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Home Remedy for Cracked Nails, Hangnails, and Dry, Shredded Cuticles
By Rob Hardwicke, President and Product Master

Cracked nails, dry nails and cuticles, and shredded cuticles are three very common ailments that often appear together. Not only can they be painful, but they can be very hard to eliminate. If you've tried various things to help with your cracked, dry nails, hangnails and shredded cuticles, but have not found a good long-term solution, then read on: If you follow these easy steps, your nails and cuticles will be back looking their very best in no time!

First of all, you need to understand that nail and cuticle trouble comes from two main things:

First, bad nail and cuticle care practices. For example, you may clip or cut your cuticles, or try to cover up your cracked nails with polish, only to find that your cuticles and nails get even worse! I'll talk about this problem below, but suffice it to say that most of the "nail strengthening" polishes and removers you have to use to get them off end up literally DESTROYING your nails and cuticles.

Second, from an overall misconception about nails and cuticles. (Guess what? They're part of your skin!) It's sort of strange, actually, because a lot of people who take really good care of their skin have trouble with nails and cuticles, not even realizing that they already hold the key to better nails and cuticles in their hands. The truth is, nails and cuticles are in fact part of the skin organ, and although they do have some special requirements, they have many of the same basic needs as the rest of your skin.

Okay, remember how I said that there are two things that cause most of the nail and cuticle trouble in the world? Well, I fibbed a little. There are actually three. In our five-step nail health plan below, I'll actually be starting with this one, because it's just so darn important.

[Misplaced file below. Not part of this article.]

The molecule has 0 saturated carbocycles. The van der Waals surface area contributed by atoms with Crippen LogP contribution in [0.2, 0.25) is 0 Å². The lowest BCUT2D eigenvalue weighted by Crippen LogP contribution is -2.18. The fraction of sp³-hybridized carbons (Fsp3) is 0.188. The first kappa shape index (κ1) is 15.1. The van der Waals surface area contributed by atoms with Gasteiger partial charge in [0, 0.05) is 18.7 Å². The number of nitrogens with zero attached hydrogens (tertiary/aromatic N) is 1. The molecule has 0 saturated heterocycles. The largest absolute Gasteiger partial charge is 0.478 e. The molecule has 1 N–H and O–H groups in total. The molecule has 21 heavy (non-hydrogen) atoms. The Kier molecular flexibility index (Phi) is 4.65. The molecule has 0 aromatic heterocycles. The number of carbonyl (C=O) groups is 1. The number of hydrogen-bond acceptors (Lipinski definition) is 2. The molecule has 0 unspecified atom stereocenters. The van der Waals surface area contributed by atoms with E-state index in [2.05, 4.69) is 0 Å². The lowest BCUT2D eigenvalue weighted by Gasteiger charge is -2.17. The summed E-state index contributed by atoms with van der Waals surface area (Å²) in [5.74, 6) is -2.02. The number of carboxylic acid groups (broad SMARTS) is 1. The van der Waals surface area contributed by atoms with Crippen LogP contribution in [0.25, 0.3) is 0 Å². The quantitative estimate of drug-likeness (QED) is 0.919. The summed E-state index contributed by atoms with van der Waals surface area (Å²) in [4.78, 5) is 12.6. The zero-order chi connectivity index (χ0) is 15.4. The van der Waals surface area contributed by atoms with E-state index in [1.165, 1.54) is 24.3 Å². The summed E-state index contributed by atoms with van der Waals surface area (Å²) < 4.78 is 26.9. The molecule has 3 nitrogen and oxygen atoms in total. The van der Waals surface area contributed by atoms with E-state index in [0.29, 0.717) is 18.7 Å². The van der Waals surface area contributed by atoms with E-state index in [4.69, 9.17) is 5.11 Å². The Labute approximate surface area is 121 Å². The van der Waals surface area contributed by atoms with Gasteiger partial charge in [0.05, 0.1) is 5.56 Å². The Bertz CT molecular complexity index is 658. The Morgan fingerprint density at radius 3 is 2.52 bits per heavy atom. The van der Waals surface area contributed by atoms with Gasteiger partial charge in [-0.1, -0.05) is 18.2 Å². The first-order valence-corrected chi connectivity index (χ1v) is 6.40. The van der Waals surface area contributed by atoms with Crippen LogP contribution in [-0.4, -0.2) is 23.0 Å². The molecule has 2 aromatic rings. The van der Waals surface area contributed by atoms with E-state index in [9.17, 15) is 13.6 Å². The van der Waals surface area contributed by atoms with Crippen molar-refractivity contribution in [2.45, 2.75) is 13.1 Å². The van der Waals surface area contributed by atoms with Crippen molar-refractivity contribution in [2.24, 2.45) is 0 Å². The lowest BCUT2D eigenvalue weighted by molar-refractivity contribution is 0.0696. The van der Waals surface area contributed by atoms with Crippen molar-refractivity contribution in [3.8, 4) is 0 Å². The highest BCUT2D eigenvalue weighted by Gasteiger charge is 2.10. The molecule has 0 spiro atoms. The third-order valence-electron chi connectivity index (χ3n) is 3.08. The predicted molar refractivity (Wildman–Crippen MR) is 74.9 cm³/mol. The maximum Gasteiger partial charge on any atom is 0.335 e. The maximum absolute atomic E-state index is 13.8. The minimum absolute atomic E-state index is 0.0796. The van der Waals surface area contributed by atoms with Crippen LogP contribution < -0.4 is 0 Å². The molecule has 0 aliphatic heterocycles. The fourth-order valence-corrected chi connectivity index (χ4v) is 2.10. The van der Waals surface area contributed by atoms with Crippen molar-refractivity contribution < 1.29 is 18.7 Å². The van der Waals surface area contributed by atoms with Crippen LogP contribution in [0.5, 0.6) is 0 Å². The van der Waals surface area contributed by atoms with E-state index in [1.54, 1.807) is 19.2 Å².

1. Eat a Nail-Friendly Diet

Hmm. I may have just coined a phrase there. Anyway, just like your skin, the appearance of your nails and cuticles can offer some insights into your health and clues about your diet. Hangnails can be the result of a lack of Vitamin C or folic acid, or they can indicate a protein deficiency. Vertical ridges on your nails can be associated with an iron deficiency. Brittle nails may be the result of a Vitamin A deficiency. The complex of B vitamins is also important to nail health, and many people with dry nails see improvement when they add a supplement with those vitamins. There are also some key "environmental factors" related to nail health (see below), but simply taking a good multivitamin every day can resolve many of these nutrient issues (although I have to admit that I personally zero-in on a handful of specific vitamins and supplements at breakfast and then again at dinner).

Still, a diet of McDonald's and One-A-Days is not really what your body is after, and paying attention to your diet will not only make your nails look better, it'll make YOU feel better overall. So eat a balanced diet with plenty of fruit and vegetables, whole grains, and lots of water. I did a more in-depth discussion of the nutrients that are particularly helpful for nail health in this article, but here are some of the biggies: Biotin, Folic Acid, and Silicon for nail thickness and strength; Omega 3's and Sulfur for nail flexibility and shine. You can also find a list of many of the foods containing these ingredients in the same article.

2. Hydrate & Heal

The thing to keep in mind about nails and cuticles is that, as part of the skin organ, they are living - not just dead cells with no ability to respond to stimulus. If you're familiar with Awakening's products, or if you've read some of the articles on our site, you know that proper hydration is the cornerstone of our products. In fact, "Hydrate & Heal" is our mantra around here. We've developed a proprietary formula called the Mineral Hydration Factorâ„¢ that transports moisture deep into your skin cells using the same minerals that your body uses to regulate its own internal hydration levels. That said, the absolute "best practice" for nail and cuticle health is to hydrate them properly.